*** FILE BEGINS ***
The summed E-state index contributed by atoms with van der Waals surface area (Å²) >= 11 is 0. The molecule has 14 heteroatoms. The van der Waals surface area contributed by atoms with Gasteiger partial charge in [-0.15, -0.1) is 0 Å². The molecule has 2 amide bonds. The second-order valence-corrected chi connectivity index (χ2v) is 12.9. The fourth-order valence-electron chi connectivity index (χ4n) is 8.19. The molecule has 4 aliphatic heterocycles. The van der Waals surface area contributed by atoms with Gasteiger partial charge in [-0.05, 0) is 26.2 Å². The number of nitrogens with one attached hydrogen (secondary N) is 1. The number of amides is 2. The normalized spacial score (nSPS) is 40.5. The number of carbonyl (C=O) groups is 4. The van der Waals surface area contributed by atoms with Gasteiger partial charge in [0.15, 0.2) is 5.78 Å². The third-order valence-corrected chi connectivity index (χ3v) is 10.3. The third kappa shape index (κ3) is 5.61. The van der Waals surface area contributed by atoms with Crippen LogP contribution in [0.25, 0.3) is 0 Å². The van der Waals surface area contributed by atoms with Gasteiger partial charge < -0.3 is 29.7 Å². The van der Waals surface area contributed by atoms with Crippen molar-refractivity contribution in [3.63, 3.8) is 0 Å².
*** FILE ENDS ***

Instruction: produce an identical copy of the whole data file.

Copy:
The summed E-state index contributed by atoms with van der Waals surface area (Å²) >= 11 is 0. The molecule has 14 heteroatoms. The van der Waals surface area contributed by atoms with Gasteiger partial charge in [-0.15, -0.1) is 0 Å². The molecule has 2 amide bonds. The second-order valence-corrected chi connectivity index (χ2v) is 12.9. The fourth-order valence-electron chi connectivity index (χ4n) is 8.19. The molecule has 4 aliphatic heterocycles. The van der Waals surface area contributed by atoms with Gasteiger partial charge in [-0.05, 0) is 26.2 Å². The number of nitrogens with one attached hydrogen (secondary N) is 1. The number of amides is 2. The normalized spacial score (nSPS) is 40.5. The number of carbonyl (C=O) groups is 4. The van der Waals surface area contributed by atoms with Gasteiger partial charge in [0.15, 0.2) is 5.78 Å². The third-order valence-corrected chi connectivity index (χ3v) is 10.3. The third kappa shape index (κ3) is 5.61. The van der Waals surface area contributed by atoms with Crippen LogP contribution in [0.25, 0.3) is 0 Å². The van der Waals surface area contributed by atoms with Gasteiger partial charge < -0.3 is 29.7 Å². The van der Waals surface area contributed by atoms with Crippen molar-refractivity contribution in [3.63, 3.8) is 0 Å².